Dissection - Reinkaos - Black Horizon Music / The End Records 2006
Running Time: 43:04
Eleven years after the instant classic sophomore album by Dissection ushered in a new ice age, founder and lone original member, John Nodtveidt returns with the self-proclaimed "work of Sonic Black Magic", Reinkaos. Alot has changed in the metal as a whole since Storm Of The Light's Bane, and apparently that transformation has not gone unheeded by Nodtveidt. Where Storm... was a sweeping, panoramic symphony of blast and Baal-worship, Reinkaos shows a more mature (read: less blistering) Dissection that is sure to alienate its share of diehards within even the first minutes of playing time.
Still, one can't really compare the Dissection of over a decade ago to that of 2006 - at least not legitimately. It's a different band altogether, and though some will take extreme issue with Nodtveidt's use of one of extreme metal's most revered names for this anti-reunion album, the fact remains that it is his name to use, and - like it or not - I don't think he really gives a fuck for popular opinion in the first place. After "Nexion 218"'s abbreviated instrumental intro, "Beyond The Horizon" is what would happen if Haven-era Dark Tranquillity covered early Therion. Nodtveidt's delivery is more clipped and understandable than on albums past, and the mid-tempo riff at around the three-and-a- half-minute mark will leave as many heads shaking as it will horns thrust into the black sky. Clearly, this is not the Dissection of old, but again, I'm not sure it's supposed to be. Leadoff single "Starless Aeon" follows, employing a groove that would be just as at home on The Black League's underrated Ichor as it is here. Nodtveidt has totally reconfigured Dissection with Reinkaos, and though the album is sure to appeal to the younger, metallically spoonfed generation, longtime fans would do well to look past the more melodic material, finding the sable majesty herein. "Black Dragon" namedrops Leviathan, Tiamat, and a host of other gods, as if taking attendance at some ancient diety convention, but musically, is one of Reinkaos' strongest tracks. If black metal were allowed power ballads or love songs, "Dark Mother Divine" would fill that role easily. There's a subtle nod to Tiamat's recent return to realms of metal in "Dark Mother Divine", and it's really the first time on the album that the drummer noticeably employs the double kick for anything more than convenience's sake. If the elder fans made it this deep into Reinkaos, "Xeper-I-Set" will bring back memories of Dissection's past moreso than anything found on the album thus far. Twisted fingers trace nimble scales, mingling with frantic rhythms and time-changes aplenty, and abruptly fading into the seconds-long segue of "Chaosophia". "God Of Forbidden Light" falters, nearly stumbling over itself, and certainly never getting off the ground. Chorus vocals help things along a bit from time to time, but for the most part, "God Of Forbidden Light" will either inspire a self-conscious twinge of regret at the route taken by Dissection or won't even register on the listener's radar at all. The expansive, passionate instrumentality of the title track finds tasteful dual leads borne aloft by and undulating rhythm section, preparing for the smoldering execution of "Internal Fire". Ending with yet another paean to a female diety, this time in the form of mother/goddess of annihilation hybrid, Kali. Returning female vocalist Nyx 218's occasional contributions to "Maha Kali" will likely instill fear in the hearts of those unfamiliar with her appearance on 2004's EP of the same name. Still, as it stands, "Maha Kali" is the perfect endpiece for Reinkaos, Nodtveidt hitting his stride both lyrically and musically.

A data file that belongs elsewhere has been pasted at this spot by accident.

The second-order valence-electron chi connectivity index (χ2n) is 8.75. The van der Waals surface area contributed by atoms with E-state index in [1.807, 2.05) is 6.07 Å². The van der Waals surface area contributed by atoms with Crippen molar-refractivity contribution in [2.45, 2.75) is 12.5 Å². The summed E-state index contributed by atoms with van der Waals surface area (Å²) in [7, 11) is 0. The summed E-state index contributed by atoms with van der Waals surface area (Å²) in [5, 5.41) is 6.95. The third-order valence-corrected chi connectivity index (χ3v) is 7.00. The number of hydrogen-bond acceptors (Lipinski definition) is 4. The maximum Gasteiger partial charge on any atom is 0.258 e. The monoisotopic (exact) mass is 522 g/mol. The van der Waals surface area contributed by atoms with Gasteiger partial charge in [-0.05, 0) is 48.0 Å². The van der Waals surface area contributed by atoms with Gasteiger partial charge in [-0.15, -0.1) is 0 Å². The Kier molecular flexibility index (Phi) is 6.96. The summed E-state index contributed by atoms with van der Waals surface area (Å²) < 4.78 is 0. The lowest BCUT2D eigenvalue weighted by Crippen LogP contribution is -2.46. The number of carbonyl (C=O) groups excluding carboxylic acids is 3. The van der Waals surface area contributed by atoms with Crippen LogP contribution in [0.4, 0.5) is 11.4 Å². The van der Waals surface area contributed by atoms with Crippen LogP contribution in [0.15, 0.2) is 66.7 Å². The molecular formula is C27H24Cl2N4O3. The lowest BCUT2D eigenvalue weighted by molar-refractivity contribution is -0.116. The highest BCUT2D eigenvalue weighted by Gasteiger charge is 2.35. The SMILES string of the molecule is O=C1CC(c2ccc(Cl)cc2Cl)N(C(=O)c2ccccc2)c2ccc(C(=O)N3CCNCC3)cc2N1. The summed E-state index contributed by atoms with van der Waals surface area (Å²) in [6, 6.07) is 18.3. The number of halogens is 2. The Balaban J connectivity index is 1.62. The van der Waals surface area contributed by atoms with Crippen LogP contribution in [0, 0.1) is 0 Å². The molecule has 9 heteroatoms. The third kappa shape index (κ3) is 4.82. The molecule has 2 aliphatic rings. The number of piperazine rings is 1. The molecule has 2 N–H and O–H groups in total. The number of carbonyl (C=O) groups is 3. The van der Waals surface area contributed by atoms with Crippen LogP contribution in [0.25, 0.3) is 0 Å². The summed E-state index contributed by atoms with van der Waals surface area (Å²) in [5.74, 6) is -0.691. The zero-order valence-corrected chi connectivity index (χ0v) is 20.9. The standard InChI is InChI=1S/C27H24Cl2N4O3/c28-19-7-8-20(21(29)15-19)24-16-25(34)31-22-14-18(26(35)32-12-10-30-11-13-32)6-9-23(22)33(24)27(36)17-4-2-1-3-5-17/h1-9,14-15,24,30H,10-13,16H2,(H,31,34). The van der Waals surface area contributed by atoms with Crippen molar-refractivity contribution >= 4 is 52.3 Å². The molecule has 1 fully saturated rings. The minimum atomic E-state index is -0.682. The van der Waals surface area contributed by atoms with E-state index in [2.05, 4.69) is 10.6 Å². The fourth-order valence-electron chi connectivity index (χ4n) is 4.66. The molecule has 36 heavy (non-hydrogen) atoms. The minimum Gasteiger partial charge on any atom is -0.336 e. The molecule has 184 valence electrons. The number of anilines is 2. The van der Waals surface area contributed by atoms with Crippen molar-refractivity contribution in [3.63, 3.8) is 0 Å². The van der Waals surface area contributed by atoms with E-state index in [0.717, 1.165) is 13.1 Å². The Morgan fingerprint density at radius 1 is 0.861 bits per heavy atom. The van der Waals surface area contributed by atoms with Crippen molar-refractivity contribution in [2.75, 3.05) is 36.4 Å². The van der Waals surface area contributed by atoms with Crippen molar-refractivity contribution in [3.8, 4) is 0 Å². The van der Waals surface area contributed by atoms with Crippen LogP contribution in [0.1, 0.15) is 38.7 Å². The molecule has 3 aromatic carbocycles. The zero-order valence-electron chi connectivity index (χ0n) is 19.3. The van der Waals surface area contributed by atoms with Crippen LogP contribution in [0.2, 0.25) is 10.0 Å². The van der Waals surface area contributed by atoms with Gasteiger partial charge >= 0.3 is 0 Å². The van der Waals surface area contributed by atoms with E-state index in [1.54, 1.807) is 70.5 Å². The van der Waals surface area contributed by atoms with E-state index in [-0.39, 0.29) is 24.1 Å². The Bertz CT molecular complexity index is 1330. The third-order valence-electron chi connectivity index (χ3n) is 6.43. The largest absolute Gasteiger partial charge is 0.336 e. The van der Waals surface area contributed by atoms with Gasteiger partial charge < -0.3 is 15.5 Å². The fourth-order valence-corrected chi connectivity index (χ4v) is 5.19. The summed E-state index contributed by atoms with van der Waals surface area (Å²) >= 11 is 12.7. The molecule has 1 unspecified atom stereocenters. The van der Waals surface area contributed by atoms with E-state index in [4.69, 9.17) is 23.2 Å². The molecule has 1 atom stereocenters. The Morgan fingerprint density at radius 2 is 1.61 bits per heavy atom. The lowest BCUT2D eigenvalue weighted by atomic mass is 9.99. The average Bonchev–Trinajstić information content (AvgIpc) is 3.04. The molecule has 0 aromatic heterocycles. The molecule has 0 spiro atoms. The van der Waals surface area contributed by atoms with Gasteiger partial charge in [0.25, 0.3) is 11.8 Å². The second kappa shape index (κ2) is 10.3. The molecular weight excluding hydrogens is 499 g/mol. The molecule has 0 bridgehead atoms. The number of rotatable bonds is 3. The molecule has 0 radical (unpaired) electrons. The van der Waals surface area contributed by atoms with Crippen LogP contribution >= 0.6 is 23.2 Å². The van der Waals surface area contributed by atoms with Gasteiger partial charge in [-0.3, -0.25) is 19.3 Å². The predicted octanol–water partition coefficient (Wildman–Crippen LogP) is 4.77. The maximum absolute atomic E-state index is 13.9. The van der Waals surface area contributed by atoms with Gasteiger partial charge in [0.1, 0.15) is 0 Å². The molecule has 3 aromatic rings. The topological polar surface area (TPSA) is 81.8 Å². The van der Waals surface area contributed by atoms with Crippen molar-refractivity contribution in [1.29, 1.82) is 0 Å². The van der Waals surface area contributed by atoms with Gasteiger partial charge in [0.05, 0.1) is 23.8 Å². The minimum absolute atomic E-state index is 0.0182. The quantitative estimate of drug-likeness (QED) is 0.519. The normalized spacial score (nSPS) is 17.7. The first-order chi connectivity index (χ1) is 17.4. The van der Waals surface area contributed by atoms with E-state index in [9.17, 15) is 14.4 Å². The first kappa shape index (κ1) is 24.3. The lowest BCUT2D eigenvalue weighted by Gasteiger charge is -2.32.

If Dissection is ever going to "break through" to the new breed of metal fan, Reinkaos is the album that will do it. For a lot of us, who've spent the last decade alternately salivating for new material from Dissection, or comparing every black metal album released to The Somberlain or Storm Of The Light's Bane, wholehearted acceptance of Dissection 2006 will not be instantaneous. However, for those patient enough to really listen, or for those not so shackled to the past, the music of Reinkaos will slowly latch onto the memory, inviting multiple listens and appreciation. As the saying goes, you catch more flies with honey than vinegar.